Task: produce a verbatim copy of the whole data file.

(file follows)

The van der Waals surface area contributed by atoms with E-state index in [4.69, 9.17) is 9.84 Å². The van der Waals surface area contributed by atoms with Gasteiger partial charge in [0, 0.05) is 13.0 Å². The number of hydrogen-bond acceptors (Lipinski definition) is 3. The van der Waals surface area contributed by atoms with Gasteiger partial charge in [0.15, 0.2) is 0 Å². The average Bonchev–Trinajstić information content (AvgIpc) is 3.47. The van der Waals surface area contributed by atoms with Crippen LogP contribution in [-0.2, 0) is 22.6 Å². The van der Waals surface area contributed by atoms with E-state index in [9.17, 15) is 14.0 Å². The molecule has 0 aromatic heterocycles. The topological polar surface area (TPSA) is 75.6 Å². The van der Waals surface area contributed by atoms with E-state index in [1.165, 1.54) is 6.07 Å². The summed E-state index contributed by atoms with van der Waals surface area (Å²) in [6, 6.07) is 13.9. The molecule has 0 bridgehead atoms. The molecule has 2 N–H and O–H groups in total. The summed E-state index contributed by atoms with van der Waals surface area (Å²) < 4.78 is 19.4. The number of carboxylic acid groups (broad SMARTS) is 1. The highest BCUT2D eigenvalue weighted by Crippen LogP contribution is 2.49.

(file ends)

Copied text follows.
The van der Waals surface area contributed by atoms with E-state index in [4.69, 9.17) is 9.84 Å². The van der Waals surface area contributed by atoms with Gasteiger partial charge in [0, 0.05) is 13.0 Å². The number of hydrogen-bond acceptors (Lipinski definition) is 3. The van der Waals surface area contributed by atoms with Gasteiger partial charge in [0.15, 0.2) is 0 Å². The average Bonchev–Trinajstić information content (AvgIpc) is 3.47. The van der Waals surface area contributed by atoms with Crippen LogP contribution in [-0.2, 0) is 22.6 Å². The van der Waals surface area contributed by atoms with E-state index in [9.17, 15) is 14.0 Å². The molecule has 0 aromatic heterocycles. The topological polar surface area (TPSA) is 75.6 Å². The van der Waals surface area contributed by atoms with E-state index in [1.165, 1.54) is 6.07 Å². The summed E-state index contributed by atoms with van der Waals surface area (Å²) in [6, 6.07) is 13.9. The molecule has 0 bridgehead atoms. The molecule has 2 N–H and O–H groups in total. The summed E-state index contributed by atoms with van der Waals surface area (Å²) < 4.78 is 19.4. The number of carboxylic acid groups (broad SMARTS) is 1. The highest BCUT2D eigenvalue weighted by Crippen LogP contribution is 2.49.